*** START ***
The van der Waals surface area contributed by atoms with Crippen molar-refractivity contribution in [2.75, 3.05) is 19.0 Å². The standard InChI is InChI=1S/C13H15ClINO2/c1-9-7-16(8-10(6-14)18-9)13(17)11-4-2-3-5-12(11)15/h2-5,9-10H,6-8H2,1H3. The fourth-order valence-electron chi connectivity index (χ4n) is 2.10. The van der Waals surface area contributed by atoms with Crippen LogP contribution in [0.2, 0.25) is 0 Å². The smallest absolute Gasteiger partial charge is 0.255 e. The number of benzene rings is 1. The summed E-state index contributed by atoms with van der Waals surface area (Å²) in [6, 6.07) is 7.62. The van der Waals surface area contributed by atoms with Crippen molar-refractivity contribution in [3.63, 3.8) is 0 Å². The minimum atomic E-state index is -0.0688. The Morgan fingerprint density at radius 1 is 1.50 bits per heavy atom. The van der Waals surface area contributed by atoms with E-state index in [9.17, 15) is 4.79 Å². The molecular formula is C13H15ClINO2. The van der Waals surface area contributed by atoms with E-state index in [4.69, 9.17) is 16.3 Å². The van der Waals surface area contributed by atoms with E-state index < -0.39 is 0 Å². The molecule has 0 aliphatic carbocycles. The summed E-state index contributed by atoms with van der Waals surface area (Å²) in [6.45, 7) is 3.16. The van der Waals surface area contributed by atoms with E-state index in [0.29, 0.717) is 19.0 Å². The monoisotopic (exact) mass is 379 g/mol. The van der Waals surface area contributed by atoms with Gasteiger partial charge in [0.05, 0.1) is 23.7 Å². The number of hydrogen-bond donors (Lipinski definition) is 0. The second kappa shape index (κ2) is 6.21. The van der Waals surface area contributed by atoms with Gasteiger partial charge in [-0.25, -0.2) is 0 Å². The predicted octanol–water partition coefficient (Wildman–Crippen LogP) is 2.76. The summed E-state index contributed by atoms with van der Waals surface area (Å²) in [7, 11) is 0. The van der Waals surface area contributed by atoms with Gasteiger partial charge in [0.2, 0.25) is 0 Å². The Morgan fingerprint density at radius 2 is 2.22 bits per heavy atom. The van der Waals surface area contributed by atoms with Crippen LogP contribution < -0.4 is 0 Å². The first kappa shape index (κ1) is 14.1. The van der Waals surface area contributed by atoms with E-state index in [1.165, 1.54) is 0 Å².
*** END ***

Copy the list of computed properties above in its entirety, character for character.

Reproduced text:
The van der Waals surface area contributed by atoms with Crippen molar-refractivity contribution in [2.75, 3.05) is 19.0 Å². The standard InChI is InChI=1S/C13H15ClINO2/c1-9-7-16(8-10(6-14)18-9)13(17)11-4-2-3-5-12(11)15/h2-5,9-10H,6-8H2,1H3. The fourth-order valence-electron chi connectivity index (χ4n) is 2.10. The van der Waals surface area contributed by atoms with Crippen LogP contribution in [0.2, 0.25) is 0 Å². The smallest absolute Gasteiger partial charge is 0.255 e. The number of benzene rings is 1. The summed E-state index contributed by atoms with van der Waals surface area (Å²) in [6, 6.07) is 7.62. The van der Waals surface area contributed by atoms with Crippen molar-refractivity contribution in [3.63, 3.8) is 0 Å². The minimum atomic E-state index is -0.0688. The Morgan fingerprint density at radius 1 is 1.50 bits per heavy atom. The van der Waals surface area contributed by atoms with E-state index in [9.17, 15) is 4.79 Å². The molecular formula is C13H15ClINO2. The van der Waals surface area contributed by atoms with E-state index in [4.69, 9.17) is 16.3 Å². The van der Waals surface area contributed by atoms with E-state index < -0.39 is 0 Å². The molecule has 0 aliphatic carbocycles. The summed E-state index contributed by atoms with van der Waals surface area (Å²) in [6.45, 7) is 3.16. The van der Waals surface area contributed by atoms with E-state index in [0.29, 0.717) is 19.0 Å². The monoisotopic (exact) mass is 379 g/mol. The van der Waals surface area contributed by atoms with Gasteiger partial charge in [0.05, 0.1) is 23.7 Å². The number of hydrogen-bond donors (Lipinski definition) is 0. The second kappa shape index (κ2) is 6.21. The van der Waals surface area contributed by atoms with Gasteiger partial charge in [-0.25, -0.2) is 0 Å². The predicted octanol–water partition coefficient (Wildman–Crippen LogP) is 2.76. The summed E-state index contributed by atoms with van der Waals surface area (Å²) in [7, 11) is 0. The van der Waals surface area contributed by atoms with Gasteiger partial charge in [0.2, 0.25) is 0 Å². The Morgan fingerprint density at radius 2 is 2.22 bits per heavy atom. The van der Waals surface area contributed by atoms with Crippen LogP contribution < -0.4 is 0 Å². The first kappa shape index (κ1) is 14.1. The van der Waals surface area contributed by atoms with E-state index in [1.165, 1.54) is 0 Å².